The ‘Four Songs of Mirza Schaffy’ were published in 1903, with translations from the German of Friedrich Bodenstedt by Walter Creighton. They were re-issued, with the accompaniments somewhat revised, and a new translation by R H Elkin, in 1911. Schaffy (Mirza merely means ‘man of letters’) was a schoolmaster in Tiflis, Georgia, with whom Bodenstedt studied languages. The poems were published in 1851 as Die Lieder des Mirza Schaffy, but in later years Bodenstedt confessed they were his own work. It seems Quilter was not aware of this, since he later published a song with the words ‘translated from the German of Mirza Schaffy by the composer’. The poems were immensely popular, reaching a twenty-sixth edition by 1869. Incidentally Bodenstedt made the standard German translation of Shakespeare’s works, used by Parry in his settings of four of the Sonnets. With these songs Quilter was still trying to find his own voice. There are naturally traces of romantic German lieder, so soon after his study in Frankfurt, and the third song is an excellent example of the drawing-room ballad. The 1903 version of the songs is used here.
The next two songs provide a strong contrast. Autumn Evening of 1909/10 is one of Quilter’s finest songs, matching the gentle melancholy of the poem with haunting music. June, published in 1905 significantly without opus number, is a pure ballad, trite music to trite words, which nevertheless has remained popular to this day. The ‘Two September Songs’ were composed in 1916, settings of two out of the three poems Mary Coleridge wrote under the title ‘Chillingham’. These show a more adventurous use of harmony than is usual with Quilter, with many modal touches and hints of Delius, suggesting new possibilities he might have explored in later songs. In fact, Quilter was a composer who, having once found his individual voice, was happy with it for the rest of his life, there being little discernible change of style between Opus 3 of 1904/5 and Opus 32 of 1939. It is perhaps significant that Quilter omitted the third stanza of ‘The Valley and the Hill’:
O the red heather on the mosswrought rock,
And the fir-tree stiff and straight,
The shaggy old sheep-dog barking at the flock,
And the rotten old five-barred gate.
As Trevor Hold argues, these things have no place in Quilter’s world of romantic dreams.
The Arab Love Song of 1927 is one of the composer’s most exciting and dramatic works, only its comparative difficulty for the performers can explain why it is not one of Quilter’s best known songs. Love’s Philosophy sounds equally difficult but is in fact much easier than the less exciting setting by Delius. It was with this song that Quilter found himself as a song writer, and while no one can doubt that Delius was the greater composer, few could argue convincingly that Quilter was not the better composer of songs. Music, when soft voices die was written in 1926.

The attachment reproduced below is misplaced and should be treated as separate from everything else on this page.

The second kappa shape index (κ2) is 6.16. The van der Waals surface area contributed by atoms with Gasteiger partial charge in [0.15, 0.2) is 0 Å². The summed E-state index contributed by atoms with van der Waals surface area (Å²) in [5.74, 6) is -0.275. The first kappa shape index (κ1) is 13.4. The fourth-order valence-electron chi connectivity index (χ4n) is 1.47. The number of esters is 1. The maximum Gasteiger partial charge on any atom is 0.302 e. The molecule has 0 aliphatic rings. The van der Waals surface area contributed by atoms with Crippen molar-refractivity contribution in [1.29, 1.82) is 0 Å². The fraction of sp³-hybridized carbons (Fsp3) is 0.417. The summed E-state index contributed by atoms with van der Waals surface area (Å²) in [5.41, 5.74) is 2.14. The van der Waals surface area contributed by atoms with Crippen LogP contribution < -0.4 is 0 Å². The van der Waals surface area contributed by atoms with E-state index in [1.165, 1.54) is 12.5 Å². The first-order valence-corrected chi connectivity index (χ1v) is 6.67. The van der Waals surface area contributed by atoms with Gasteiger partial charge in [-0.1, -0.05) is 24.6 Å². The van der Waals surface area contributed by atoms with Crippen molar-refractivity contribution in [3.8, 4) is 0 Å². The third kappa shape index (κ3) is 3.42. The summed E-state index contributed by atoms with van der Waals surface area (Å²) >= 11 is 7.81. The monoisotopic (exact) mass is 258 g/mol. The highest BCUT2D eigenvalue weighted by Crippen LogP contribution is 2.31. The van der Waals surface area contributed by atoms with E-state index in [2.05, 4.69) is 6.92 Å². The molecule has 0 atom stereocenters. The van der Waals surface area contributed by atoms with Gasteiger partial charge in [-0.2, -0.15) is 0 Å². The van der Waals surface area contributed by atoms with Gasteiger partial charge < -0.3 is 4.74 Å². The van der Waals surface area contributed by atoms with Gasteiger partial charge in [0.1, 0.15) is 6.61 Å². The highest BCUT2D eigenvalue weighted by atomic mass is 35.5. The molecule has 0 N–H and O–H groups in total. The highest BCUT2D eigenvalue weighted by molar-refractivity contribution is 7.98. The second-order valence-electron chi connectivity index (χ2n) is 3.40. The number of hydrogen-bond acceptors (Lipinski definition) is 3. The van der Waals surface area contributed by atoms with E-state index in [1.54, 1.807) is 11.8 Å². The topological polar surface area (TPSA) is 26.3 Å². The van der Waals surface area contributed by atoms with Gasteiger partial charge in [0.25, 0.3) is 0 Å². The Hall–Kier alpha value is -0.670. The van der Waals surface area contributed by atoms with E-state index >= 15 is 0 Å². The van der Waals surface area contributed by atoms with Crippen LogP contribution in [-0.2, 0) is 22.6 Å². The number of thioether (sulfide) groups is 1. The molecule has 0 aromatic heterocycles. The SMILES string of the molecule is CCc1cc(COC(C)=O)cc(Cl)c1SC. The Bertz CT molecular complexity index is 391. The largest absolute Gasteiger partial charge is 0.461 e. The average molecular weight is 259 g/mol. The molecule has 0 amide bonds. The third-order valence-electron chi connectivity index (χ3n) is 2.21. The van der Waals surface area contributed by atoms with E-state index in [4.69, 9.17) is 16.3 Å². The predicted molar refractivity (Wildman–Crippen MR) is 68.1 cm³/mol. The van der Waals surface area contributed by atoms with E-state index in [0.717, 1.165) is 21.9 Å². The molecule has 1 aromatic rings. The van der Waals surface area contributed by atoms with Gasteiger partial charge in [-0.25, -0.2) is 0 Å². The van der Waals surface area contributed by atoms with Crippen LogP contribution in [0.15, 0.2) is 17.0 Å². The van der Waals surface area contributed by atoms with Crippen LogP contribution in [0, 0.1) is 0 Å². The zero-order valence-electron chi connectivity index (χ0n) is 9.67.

The 'Five Shakespeare Songs' was Quilter’s second collection of Shakespeare settings, published in 1921. The set of four appeared in 1933 and two more in 1938. As always, they are gratefully written, easy to perform, sing and hear, but they break no new ground, and might be compared to Hollywood’s habit of repeating successful formula films, giving them the same title with numbers attached. It is perhaps unfortunate for Quilter that the first and fourth of these poems have been given unforgettable settings by Finzi and Warlock, respectively.
Now sleeps the crimson petal has been a favourite among singers ever since its publication in 1904. It is a drawing-room song raised to a higher plane by its sensitivity to the words, resulting in flexible barring rarely seen at the time. It has been republished so many times that the revisions which took place have not been dated, and indeed may not have all been made at any one time. They are mostly minor alterations in the accompaniment, but there is one important change for the voice. Originally, as in this recording, Quilter wrote ‘slip into my’ to four semiquavers (ad lib); this was later changed to ‘into my’ to three triplet quavers. As so often when an artist returns to earlier work to improve it he in fact does more harm than good, and the original version of this song is without question better than the new one.
Go, lovely Rose (1922) is Quilter’s masterpiece; a wonderful love song, both words and music continue to yield new beauties over the years. It can hold its head up in any company, being worthy of comparison with the best songs of Schumann or Brahms, yet showing clearly Quilter’s totally distinctive tone of voice. A last year’s Rose of 1910 is a more routine piece.